HARRISBURG – The ride-sharing battle in Pennsylvania finally reached the end following the legalization of such services across the state.
Gov. Tom Wolf recently signed into law Senate Bill 984, which aimed to legalize the operation of ride-sharing companies such as Uber and Lyft in Pennsylvania. Prior to this development, the state only offered a temporary authority to the companies.
To be specific, the ride-sharing services were granted the license to operate when the state plays host to nationwide events, during times of emergency like a train breakdown, or other uncommon incidents. The enactment of SB 984 has put an end to this back-and-forth between the companies and the state.
Apart from finally reaching a resolution with the ride-sharing companies, the state also gained another benefit from the law. One of the provisions of SB 984 is that two-thirds of the tax revenue obtained from the services would be allocated to the funds of school districts.
“This is a victory for Philadelphia’s consumers, but it is also a victory for our schools. I am very proud that the majority of the tax revenue generated by ride-sharing will go to the Philadelphia School District,” state Sen. Vincent Hughes (D-Philadelphia) in a press release said.
He added, “Our schools need every dollar that we can find, so I’m pleased this was a part of the compromise to legalize ride-sharing in Philadelphia.”
Wolf also shared that the new law aims to send a message to companies. He believed that this move would encourage more businesses to invest in the commonwealth, especially since Uber chose Pittsburgh as the headquarters for its advanced robotics research.
“I want to thank the Legislature for working with me to finally pass a long-term solution that will allow ride-sharing companies like Uber and Lyft to operate everywhere in Pennsylvania,” Wolf said.
“This bill puts an end to any question about these companies operating in our commonwealth, especially in Philadelphia."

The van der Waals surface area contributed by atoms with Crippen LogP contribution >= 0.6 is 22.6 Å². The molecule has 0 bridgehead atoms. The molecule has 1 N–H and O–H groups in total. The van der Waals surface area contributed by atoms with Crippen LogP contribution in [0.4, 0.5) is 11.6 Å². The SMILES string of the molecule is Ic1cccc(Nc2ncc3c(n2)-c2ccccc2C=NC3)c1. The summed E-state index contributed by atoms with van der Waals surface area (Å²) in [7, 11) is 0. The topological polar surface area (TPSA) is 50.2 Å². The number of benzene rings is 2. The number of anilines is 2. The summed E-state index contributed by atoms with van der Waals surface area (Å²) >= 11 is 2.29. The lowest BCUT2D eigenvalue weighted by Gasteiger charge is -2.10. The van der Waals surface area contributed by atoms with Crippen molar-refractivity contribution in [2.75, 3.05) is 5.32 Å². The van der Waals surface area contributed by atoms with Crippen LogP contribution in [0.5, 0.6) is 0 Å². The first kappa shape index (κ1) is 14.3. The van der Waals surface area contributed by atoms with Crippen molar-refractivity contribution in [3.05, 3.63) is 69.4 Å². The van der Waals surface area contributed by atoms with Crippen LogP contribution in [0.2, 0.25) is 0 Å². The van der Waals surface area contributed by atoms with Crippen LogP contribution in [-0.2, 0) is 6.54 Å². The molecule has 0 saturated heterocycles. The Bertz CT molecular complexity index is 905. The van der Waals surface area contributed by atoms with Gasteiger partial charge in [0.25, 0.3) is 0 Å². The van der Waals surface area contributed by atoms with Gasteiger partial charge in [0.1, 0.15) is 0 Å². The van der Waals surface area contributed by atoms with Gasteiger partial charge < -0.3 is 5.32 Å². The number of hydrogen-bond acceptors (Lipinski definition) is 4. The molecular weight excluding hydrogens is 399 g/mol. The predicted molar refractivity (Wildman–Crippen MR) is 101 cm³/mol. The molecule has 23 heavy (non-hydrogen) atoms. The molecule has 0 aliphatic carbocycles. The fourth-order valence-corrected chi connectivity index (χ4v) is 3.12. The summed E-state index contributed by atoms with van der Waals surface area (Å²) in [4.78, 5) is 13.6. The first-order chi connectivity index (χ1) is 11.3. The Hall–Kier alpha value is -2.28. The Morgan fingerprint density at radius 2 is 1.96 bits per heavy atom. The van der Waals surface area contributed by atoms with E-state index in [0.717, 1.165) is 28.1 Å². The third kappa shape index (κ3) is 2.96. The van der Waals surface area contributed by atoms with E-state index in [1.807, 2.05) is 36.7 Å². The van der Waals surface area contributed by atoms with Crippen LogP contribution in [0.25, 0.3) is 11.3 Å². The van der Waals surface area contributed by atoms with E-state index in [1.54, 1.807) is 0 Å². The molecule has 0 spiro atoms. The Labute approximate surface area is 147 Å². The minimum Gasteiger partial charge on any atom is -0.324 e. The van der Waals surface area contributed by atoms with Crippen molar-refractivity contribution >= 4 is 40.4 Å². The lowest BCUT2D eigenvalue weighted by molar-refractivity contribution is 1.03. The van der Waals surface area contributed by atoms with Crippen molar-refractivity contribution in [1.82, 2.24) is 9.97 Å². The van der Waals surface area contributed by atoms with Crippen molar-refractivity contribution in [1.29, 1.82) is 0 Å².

Wolf also pointed out that the ride-sharing companies would greatly benefit the members of the community. He noted that safety precautions implemented by these service providers, such as thorough vetting of their drivers and background checks, provide added protection to consumers.
State Rep. Robert Godshall (R-Souderton), who was a supporter of the law along with Rep. Maria Donatucci (D-Philadelphia) and Hughes, further discussed the benefits of the ride-sharing services to the state.
“Transportation network companies, such as Uber and Lyft, provide a tremendous service to the public – particularly those in areas with limited or no taxicab service,” Godshall said. “It took four years and a lot of bipartisan work to reach the compromises necessary for an agreement. Uber and Lyft have changed the way people travel in urban, suburban and rural areas and I am pleased that they, and companies like them, can now operate legally and permanently in the commonwealth.”
The law would set the requirements, conditions and the regulatory framework for the operation of the ride-sharing companies. It also covered provisions geared towards driver and consumer protection. SB 984 was sponsored by Sen. Camera Bartolotta (R-Monongahela).